Simple Neon Glow Bulb Tester

Neon Bulb TestNeon glow bulb is a nostalgic decorate lamp everybody seems to love. A small version is used still mainly as neon indicator light, also called pilot light, in electric/electronic instruments and appliances as a neon glow bulb generally have a very long life, low current drain and is resistant to shock and vibration. Nowadays, neon glow lamp is experiencing a comeback as an architectural and artistic element, however, independent testing of a neon glow lamp is somewhat difficult because it obviously needs a high-voltage AC supply for the smooth run. Presented here is one battery-operated circuit of a simple and compact regular neon glow bulb (NE-2 style) tester wired around a couple of easy to get inexpensive electronics components.

Neon Glow Bulb Tester Circuit v0

As can seen in the circuit diagram, the design is centered on a NE555P (IC1) timer chip. The 555 timer is now ubiquitous, available on nearly any street corner for just a few coins. Next key component is the good old but quite popular 1300:8Ω small audio output transformer (TFR1) wired here in reverse mode (S:P) like a “tickle stick” inverter-type transformer. IC1 is configured here as a high-frequency pulse generator runs near 6KHz, and TFR1 is driven by its output through a small NPN transistor S8050/SS8050 (T1). RC components R1 (1K2) and C1 (100nF) sets IC1’s oscillator frequency. The entire circuit can be powered from one common 6F22 9V “transistor radio” battery by the push-to-on (momentary) test switch (S1). Note that there’s also one 1nF ceramic capacitor (C3) in series with the 2-pin neon glow bulb test socket.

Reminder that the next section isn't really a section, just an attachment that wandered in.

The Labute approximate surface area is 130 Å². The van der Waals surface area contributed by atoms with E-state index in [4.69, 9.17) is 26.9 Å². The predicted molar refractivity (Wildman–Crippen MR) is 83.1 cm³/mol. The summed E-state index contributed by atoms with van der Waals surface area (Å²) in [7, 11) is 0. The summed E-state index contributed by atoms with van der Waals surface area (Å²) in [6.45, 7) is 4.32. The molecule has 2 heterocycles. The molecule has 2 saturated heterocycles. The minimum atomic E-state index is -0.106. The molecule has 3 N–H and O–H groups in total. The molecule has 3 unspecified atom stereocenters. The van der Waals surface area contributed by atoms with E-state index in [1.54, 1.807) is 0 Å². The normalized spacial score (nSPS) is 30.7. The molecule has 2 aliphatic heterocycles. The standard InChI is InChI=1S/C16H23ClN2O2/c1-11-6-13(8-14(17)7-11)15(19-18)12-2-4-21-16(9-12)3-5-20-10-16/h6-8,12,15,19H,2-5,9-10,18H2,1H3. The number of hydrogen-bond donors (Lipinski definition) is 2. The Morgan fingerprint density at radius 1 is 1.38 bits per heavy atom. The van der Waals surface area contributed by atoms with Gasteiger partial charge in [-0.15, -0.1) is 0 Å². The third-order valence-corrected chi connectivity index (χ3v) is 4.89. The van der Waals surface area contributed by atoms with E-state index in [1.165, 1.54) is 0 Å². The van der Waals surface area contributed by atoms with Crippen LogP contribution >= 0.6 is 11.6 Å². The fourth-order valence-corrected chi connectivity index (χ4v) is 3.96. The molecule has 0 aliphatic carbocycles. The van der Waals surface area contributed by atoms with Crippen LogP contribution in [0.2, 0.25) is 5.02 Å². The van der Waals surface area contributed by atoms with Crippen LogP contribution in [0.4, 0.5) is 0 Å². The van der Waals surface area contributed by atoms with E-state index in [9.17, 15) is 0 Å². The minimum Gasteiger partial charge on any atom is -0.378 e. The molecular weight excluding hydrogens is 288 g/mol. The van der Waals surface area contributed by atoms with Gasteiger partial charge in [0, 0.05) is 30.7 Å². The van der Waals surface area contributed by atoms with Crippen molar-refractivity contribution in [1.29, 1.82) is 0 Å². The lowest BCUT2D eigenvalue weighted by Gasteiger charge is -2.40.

Overall current consumption of the ‘loaded’ tester at 9V dc input is near 200mA. When Vcc is 9.0V, an ordinary DVM will register around 4.6V on the output pin (pin 3) of IC1 (~ 6KHz/60%). Random oscillograms captured while testing a small amber neon glow bulb is included here merely as a reference. You can see output across TFR1’s secondary (left) and output across the neon glow bulb (right) there.

Neon Glow Bulb Tester-Scope Capturex2

You can ofcourse power up the tester from a 5V dc supply (instead of the 9V), for instance by a mobile phone power bank or breadboard power supply. Refer following table to see the voltage and frequency drifts, as observed in my breadboard prototype.


Note over again that the inverter transformer used here is a 1300: 8Ω (ac impedance) small audio output transformer wired in reverse i.e. its original primary is used as the secondary and vice versa. Usually such transformers has a primary coil dc resistance more than 80Ω and around 3Ω for the secondary coil (or so). The primary part is usually marked by a small blob on the top of the bobbin, however, you can use a digital multimeter to key out both the primary and secondary coils. Also take note, the inverter transformer will very quietly sing at 3-6 KHz, that’s normal, but do not touch the output leads of the inverter transformer (test socket). You have been warned!

And, to a couple of quick snaps from my workbench:

Neon Glow Bulb Tester-Breadboard Model Idle
9V Breadboard model-Idle
Neon Glow Bulb Tester-Breadboard Model_Run
9V Breadboard model-Active